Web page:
• Eric F says:

        Assume a 10 year project. If so, that’s $1 billion of fed dollars per year and $500 million per year from each state. Seems doable to me. If it’s a bluff, I sure hope it’s one that’s called.

        • Marc Shepherd says:

          Assume a 10 year project. If so, that’s $1 billion of fed dollars per year…Seems doable to me.

          Yeah, assuming that’s the only “extra” thing the Feds have to pay for. It doesn’t work that way. Congress has members from the 48 other states, most of whom get no benefit, or very little benefit, from a new tunnel connecting New York and New Jersey. Many members are going to say, “If NY/NJ get a billion a year, then what does my state get?”

          Beyond that are members (mostly Republicans, who control the majority), who simply believe philosophically that the Federal government shouldn’t be paying for this stuff. You can pretty easily come up with a long list of hundreds of items that are pretty important to someone, and justify the expense by saying “it’s only a billion.” Approve enough of those, and pretty soon you’re talking about real money.

          There are probably some members (mostly Democrats) from other Northeast Corridor states who would be sympathetic, but that’s still not nearly enough to get you to a majority in Congress.

          • AG says:

            Well that’s the problem. They are wrong to think they get no benefit. In fact – in spite of what they tell the citizens of their own state – they know that NY/NJ and the NEC subsidize THEM every day of the year because we all pay DC much more in taxes than we get in return. Almost as dumb as some saying upstate NY should secede from NYC and it’s suburbs.

    • Ryan says:

      Okay, I’ll bite. On what are you actually basing this $100B price tag? What other underpinning/overpinning projects are you using to base that figure on? What sort of formula did you use to scale up?

      Nobody is saying that Alt-G is going to be cheap, but it’s certainly not going to end up costing $100 billion dollars.

  10. Eric F says:

    I guess there seems to be some sort of bias towards finding the dark side of everything, but Christie and Cuomo just advanced to a key milestone. NJ is promising real money for this project and Cuomo is promising NY funds, which is the first time NY funds have ever been promised to the project. Not sure why your not planning on throwing a big part. Seriously, isn’t this huge?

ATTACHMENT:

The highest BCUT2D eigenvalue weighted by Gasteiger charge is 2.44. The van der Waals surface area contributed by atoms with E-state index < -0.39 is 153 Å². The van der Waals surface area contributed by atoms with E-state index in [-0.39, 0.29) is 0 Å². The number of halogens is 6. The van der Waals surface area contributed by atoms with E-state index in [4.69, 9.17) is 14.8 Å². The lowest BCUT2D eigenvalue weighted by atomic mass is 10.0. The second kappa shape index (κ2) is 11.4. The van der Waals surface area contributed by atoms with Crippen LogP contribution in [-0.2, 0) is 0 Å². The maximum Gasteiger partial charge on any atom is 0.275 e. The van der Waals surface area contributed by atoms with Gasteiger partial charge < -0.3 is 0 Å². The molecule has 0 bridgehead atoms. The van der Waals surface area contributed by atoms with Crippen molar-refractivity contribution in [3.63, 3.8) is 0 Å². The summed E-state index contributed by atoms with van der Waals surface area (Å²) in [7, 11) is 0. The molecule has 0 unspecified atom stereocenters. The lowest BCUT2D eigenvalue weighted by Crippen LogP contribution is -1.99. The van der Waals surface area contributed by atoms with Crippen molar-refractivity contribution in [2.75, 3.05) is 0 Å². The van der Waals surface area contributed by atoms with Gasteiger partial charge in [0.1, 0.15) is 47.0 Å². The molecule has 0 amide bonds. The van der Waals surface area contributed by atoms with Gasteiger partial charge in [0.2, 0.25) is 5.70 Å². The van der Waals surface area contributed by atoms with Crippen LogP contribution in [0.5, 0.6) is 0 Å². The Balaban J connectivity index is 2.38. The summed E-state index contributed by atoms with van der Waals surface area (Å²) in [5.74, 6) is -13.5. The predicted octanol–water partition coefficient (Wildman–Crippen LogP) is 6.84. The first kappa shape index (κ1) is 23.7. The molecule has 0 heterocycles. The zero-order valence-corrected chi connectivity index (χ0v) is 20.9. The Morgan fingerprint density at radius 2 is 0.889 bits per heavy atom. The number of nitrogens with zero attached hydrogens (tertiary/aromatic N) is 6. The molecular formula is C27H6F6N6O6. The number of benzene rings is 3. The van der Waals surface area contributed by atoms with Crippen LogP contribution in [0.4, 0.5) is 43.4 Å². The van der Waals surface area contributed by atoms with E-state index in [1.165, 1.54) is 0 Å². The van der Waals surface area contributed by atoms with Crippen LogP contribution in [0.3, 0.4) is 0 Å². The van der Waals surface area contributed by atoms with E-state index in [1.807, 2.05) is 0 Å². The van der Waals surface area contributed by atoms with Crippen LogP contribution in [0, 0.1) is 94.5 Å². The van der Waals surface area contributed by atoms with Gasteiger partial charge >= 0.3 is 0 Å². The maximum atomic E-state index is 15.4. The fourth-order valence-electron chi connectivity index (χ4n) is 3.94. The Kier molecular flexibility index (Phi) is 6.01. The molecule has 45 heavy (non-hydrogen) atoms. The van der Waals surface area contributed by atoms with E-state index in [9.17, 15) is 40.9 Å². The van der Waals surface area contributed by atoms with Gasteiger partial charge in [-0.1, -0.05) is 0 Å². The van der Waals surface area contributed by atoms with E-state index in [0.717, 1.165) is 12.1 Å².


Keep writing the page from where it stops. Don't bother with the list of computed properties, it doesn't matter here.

• This is a pretty celebratory post that analyzes how the two have approached this issue, successfully, on their own teams. Of course it’s huge, but it’s step one in a long process that involves a lot of money and a very ambiguous price tag.

    • Bolwerk says:

      It just shows NYS is more willing to spend money on New Jersey than New York City. A coup for New Jersey, but not for us.

      • Larry Littlefield says:

        True enough.

        • Eric F says:

          “A coup for New Jersey…”

          We’re all connected and interdependent on this blue-green marble. NY needs the connection as well.

          • Bolwerk says:

            Anyone here can probably name 10 projects that would be better for NYS than this. Many of them would cost less.

            • Marc Shepherd says:

              Okay, I am game. Name your 10.

              • Eric F says:

                9 of them are citibike racks in Williamsburg.

              • Bolwerk says:

                If we’re going to spend $5 billion dollars? Old plans like Nostrand Avenue, Utica Avenue, some sort of cross-Bronx subway, or rail to Staten Island, and the Queens Blvd super-express all fill important missing pieces in our transit network. That’s five.

                Triborough RX is pretty shovel ready, but not sure about the cost. Rockaway Branch reactivation is even cheaper. That’s seven.

                Less useful to city planning, but still capable of moving more New Yorkers than Hudson River tunnels do every day: Vision 42, North Shore Light Rail (or even BRT, if we want to waste money!), some sort of 7 Train expansion beyond Flushing makes ten.

                Bonus: I didn’t even mention the SAS!

                • adirondacker12800 says: